We crossed the great, grey, greasy Limpopo on an old steel bridge in the late afternoon. We’d been travelling for eleven hours. Mist clung to wide, still waters. Palm trees rose spookily from the banks. Apocalypse Now. Señor Jesús Cristo. VodaCom, TuboBom.

Xai Xai is big. We dawdled through the throng. A man smacked another man across the face. Friday evening. Payday. VodaCom, TuboBom. Señor Jesús Cristo. We stopped at the last garage and let the tire pressure right down for the sand.

Thirty K’s on we spotted the sign for Zona Braza and turned right onto a track. It wound through dense bush. The sun was a red ball on the horizon. Big cows, long horned, stared at us out of the gloom. There were forks in the road. I chose randomly, not wanting to stop and get bogged. But the tracks always joined up again. They’re part of the design. It’s how you allow other vehicles to pass. We wound down to a lake, then up steep dunes, relying on momentum and soft tires. A sign said: Casas - Reception. We piled out and lost each other in the dark. We found the bar. We drank Laurentina beer and ate Barracuda. It was good. We left early because the barman still had to walk home. Ten K’s to the tar road. He was scared of snakes. He wanted to work in South Africa and earn money for a bicycle.

The Casa perched in the dune forest at the top of a dune. It was thatch roofed, and mosquito nets hung exotically over the beds. It looked east along the beach. Monkeys came to visit. Whales cavorted off the reef. We slept in cool breezes and the sound of the sea. My dreams were vivid and lingered long after I opened my eyes.

We walked and slept and read. In the evening we lit a fire and grilled our supper on red coals. Five days. No TV, no papers. Just the beach and us. I asked the children if they wanted to come back. They said yes. I asked if we should invite anyone. They said, no. Just us. They said Zona Braza was the best place we’d been in Mozambique.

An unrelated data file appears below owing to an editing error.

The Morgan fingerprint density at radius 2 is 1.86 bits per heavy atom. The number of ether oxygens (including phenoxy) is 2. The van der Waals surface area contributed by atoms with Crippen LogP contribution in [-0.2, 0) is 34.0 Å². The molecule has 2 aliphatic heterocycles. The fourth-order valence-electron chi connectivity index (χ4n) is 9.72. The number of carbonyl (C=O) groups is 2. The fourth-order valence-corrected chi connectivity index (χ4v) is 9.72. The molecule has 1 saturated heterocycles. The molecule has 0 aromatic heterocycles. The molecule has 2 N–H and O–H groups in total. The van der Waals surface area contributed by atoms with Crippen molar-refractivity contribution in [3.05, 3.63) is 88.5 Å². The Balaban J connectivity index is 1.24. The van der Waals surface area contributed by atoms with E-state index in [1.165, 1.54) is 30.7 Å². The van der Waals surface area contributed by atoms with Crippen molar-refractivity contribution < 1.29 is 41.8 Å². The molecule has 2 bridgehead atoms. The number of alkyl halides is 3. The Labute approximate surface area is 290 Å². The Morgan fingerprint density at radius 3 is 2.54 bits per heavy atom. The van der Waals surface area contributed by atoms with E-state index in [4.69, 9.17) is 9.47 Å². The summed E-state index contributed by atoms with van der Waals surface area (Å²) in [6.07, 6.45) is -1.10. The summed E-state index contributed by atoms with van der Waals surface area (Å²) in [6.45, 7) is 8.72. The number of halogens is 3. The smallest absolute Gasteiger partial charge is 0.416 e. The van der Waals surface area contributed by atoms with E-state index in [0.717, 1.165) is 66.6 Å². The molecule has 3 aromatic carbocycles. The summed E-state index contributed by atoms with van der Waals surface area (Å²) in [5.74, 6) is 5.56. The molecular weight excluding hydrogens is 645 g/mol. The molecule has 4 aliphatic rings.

The drive back only took eleven hours. VodaCom. TuboBom. We travelled safely beneath the gaze of Señor Jesús Cristo. There was no sign of Nervous.

Wednesday, July 2, 2008

DeLois signs Two Book Deal with Berkley.

Patricia J DeLois, reclusive author of BUFFLEHEAD SISTERS, and founder member of The BookShed, has just signed a two-book deal with Berkley Books, a Penguin imprint.

DeLois will be working with editor, Jackie Cantor, whose list includes New York Times bestsellers Diana Gabaldon, John Lescroart, Eloisa James, and Hope Edelman, and Helen Fremont, author of the acclaimed memoir AFTER LONG SILENCE. Recent acquisitions include THE ROAD FROM CHAPEL HILL by Joanna Catherine Scott, author of the Booksense Top Ten THE LUCKY GOURD SHOP; PRACTICALLY PERFECT IN EVERY WAY by Jennifer Niesslein; and WHAT FRENCH WOMEN KNOW ABOUT LOVE AND SEX by journalist Debra Ollivier.

So if anyone is wondering which peer review and networking site for writers is home to the talent…

It’s the BookShed.

Note - This post should in no way be interpreted as a disparagement of Litopia. Litopia is also an excellent peer review and networking site for writers.

Sunday, June 29, 2008

Who Wrote Shakspere's Plays

There is much interesting discussion on William Shakespeare in The Red Room

In answer to Thomas Huynh's post, the REAL Shakespeare:

Well, Thomas, what is a genius? I think the man was a working writer. Very good one. But like his friend Ben Johnson, who loved him, "this side of idolatory," I think he gains from editing. "Would he had crossed out a thousand." Lines, Ben meant.

I think Titus Andronicus is the work of a man whose friend at the studio says, "It's Vin Deisel, Willie. They want gratuitous violence. They want blood." They play is abysmal, and I'm glad I didn't write it. I think Merchant of Venice is the work of a man whose co-producers asked for an anti-semitic play. So he whacked a Jewish character into one of his silly romance plots. But, being the writer he is, he got under Shylock's skin (I mean, what a name?) and made him human, and ended up with a great tragedy stuck in a romantic adventure.

I think Will could have got the Venice stuff from talking to one person who'd been to Venice. There were quite a few around. Always a cosmopolitan town, London.

The other thing is, I don't think Will thought his texts were that important. Point was to get the thing into production, and rake in the ticket sales. He was a mainstream populist. If he lived now, he'd be writing television. So the texts do have bits written by other people. It was theatre. People collaborated.

The best book I've read about Will is A LIFE OF SHAKESPEARE, by Hesketh Pearson. Perhaps the best argument for Shakespeare as author is to read the plays and intuit the nature of the man behind them.

On the other hand, we know he was in an acting troupe. We know he had shares in a theatre. We know he went to the city and made money. If it wasn't from theatre, what was it from? We know he was successful enough as a playwright for at least one other writer to accuse him of upstart pretensions.

And Ben Johnson, a friend, and playwright, worshiped him this side of idolatry.

As a writer.

Let's apply Occam's Razor here, chaps.

Friday, June 20, 2008

John McCain Called his Wife a What?

This seems to be attested.

And some folks are having fun with it.